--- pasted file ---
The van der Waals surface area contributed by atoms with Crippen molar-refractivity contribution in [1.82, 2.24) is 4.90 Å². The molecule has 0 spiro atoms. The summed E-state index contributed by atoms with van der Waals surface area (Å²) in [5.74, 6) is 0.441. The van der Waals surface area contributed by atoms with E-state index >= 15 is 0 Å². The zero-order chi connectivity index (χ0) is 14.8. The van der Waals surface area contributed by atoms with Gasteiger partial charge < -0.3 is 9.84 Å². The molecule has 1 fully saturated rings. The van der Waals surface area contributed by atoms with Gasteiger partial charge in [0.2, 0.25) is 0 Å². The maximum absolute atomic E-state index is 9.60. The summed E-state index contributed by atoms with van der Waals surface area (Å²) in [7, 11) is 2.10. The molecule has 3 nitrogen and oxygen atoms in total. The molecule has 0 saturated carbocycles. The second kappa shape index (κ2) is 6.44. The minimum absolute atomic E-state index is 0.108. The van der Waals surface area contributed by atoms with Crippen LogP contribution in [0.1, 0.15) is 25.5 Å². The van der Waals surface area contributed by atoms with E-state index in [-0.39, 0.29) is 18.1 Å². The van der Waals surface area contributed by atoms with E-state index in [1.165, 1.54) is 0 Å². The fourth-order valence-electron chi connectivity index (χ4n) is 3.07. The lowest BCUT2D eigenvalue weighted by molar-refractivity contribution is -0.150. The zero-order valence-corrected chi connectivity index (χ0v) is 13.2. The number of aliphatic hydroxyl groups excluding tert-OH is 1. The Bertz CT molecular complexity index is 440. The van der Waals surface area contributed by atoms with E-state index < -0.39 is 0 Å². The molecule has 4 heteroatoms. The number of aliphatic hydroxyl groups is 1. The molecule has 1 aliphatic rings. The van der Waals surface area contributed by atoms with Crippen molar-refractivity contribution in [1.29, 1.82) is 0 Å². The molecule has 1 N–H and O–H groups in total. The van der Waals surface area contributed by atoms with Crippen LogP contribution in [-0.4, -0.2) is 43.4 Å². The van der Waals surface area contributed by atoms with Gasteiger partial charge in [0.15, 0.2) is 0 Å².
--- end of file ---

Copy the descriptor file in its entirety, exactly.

The van der Waals surface area contributed by atoms with Crippen molar-refractivity contribution in [1.82, 2.24) is 4.90 Å². The molecule has 0 spiro atoms. The summed E-state index contributed by atoms with van der Waals surface area (Å²) in [5.74, 6) is 0.441. The van der Waals surface area contributed by atoms with E-state index >= 15 is 0 Å². The zero-order chi connectivity index (χ0) is 14.8. The van der Waals surface area contributed by atoms with Gasteiger partial charge < -0.3 is 9.84 Å². The molecule has 1 fully saturated rings. The van der Waals surface area contributed by atoms with Gasteiger partial charge in [0.2, 0.25) is 0 Å². The maximum absolute atomic E-state index is 9.60. The summed E-state index contributed by atoms with van der Waals surface area (Å²) in [7, 11) is 2.10. The molecule has 3 nitrogen and oxygen atoms in total. The molecule has 0 saturated carbocycles. The second kappa shape index (κ2) is 6.44. The minimum absolute atomic E-state index is 0.108. The van der Waals surface area contributed by atoms with Crippen LogP contribution in [0.1, 0.15) is 25.5 Å². The van der Waals surface area contributed by atoms with E-state index in [-0.39, 0.29) is 18.1 Å². The van der Waals surface area contributed by atoms with E-state index in [1.165, 1.54) is 0 Å². The fourth-order valence-electron chi connectivity index (χ4n) is 3.07. The lowest BCUT2D eigenvalue weighted by molar-refractivity contribution is -0.150. The zero-order valence-corrected chi connectivity index (χ0v) is 13.2. The number of aliphatic hydroxyl groups excluding tert-OH is 1. The Bertz CT molecular complexity index is 440. The van der Waals surface area contributed by atoms with E-state index < -0.39 is 0 Å². The molecule has 4 heteroatoms. The number of aliphatic hydroxyl groups is 1. The molecule has 1 aliphatic rings. The van der Waals surface area contributed by atoms with Crippen molar-refractivity contribution in [1.29, 1.82) is 0 Å². The molecule has 1 N–H and O–H groups in total. The van der Waals surface area contributed by atoms with Crippen LogP contribution in [-0.4, -0.2) is 43.4 Å². The van der Waals surface area contributed by atoms with Gasteiger partial charge in [0.15, 0.2) is 0 Å².